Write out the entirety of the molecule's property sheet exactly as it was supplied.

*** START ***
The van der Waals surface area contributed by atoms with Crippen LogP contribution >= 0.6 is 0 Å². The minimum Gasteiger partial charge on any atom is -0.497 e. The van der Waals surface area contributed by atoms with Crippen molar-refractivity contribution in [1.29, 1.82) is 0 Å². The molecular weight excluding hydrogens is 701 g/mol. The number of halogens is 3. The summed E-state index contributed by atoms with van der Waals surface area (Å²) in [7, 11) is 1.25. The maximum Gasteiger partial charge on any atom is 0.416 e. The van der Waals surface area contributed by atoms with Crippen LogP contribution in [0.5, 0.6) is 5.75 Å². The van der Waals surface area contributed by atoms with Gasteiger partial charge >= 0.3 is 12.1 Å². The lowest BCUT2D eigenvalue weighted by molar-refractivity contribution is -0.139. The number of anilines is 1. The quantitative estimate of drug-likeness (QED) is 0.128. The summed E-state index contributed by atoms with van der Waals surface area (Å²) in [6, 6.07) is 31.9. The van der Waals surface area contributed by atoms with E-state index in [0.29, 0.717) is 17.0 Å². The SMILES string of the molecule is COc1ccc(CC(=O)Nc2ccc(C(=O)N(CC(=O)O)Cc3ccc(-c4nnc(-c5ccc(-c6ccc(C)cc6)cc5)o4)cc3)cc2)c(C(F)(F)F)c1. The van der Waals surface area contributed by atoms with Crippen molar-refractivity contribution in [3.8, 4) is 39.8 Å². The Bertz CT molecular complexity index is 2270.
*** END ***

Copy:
The van der Waals surface area contributed by atoms with Crippen LogP contribution >= 0.6 is 0 Å². The minimum Gasteiger partial charge on any atom is -0.497 e. The van der Waals surface area contributed by atoms with Crippen molar-refractivity contribution in [1.29, 1.82) is 0 Å². The molecular weight excluding hydrogens is 701 g/mol. The number of halogens is 3. The summed E-state index contributed by atoms with van der Waals surface area (Å²) in [7, 11) is 1.25. The maximum Gasteiger partial charge on any atom is 0.416 e. The van der Waals surface area contributed by atoms with Crippen LogP contribution in [0.5, 0.6) is 5.75 Å². The van der Waals surface area contributed by atoms with Gasteiger partial charge >= 0.3 is 12.1 Å². The lowest BCUT2D eigenvalue weighted by molar-refractivity contribution is -0.139. The number of anilines is 1. The quantitative estimate of drug-likeness (QED) is 0.128. The summed E-state index contributed by atoms with van der Waals surface area (Å²) in [6, 6.07) is 31.9. The van der Waals surface area contributed by atoms with E-state index in [0.29, 0.717) is 17.0 Å². The SMILES string of the molecule is COc1ccc(CC(=O)Nc2ccc(C(=O)N(CC(=O)O)Cc3ccc(-c4nnc(-c5ccc(-c6ccc(C)cc6)cc5)o4)cc3)cc2)c(C(F)(F)F)c1. The van der Waals surface area contributed by atoms with Crippen molar-refractivity contribution in [3.8, 4) is 39.8 Å². The Bertz CT molecular complexity index is 2270.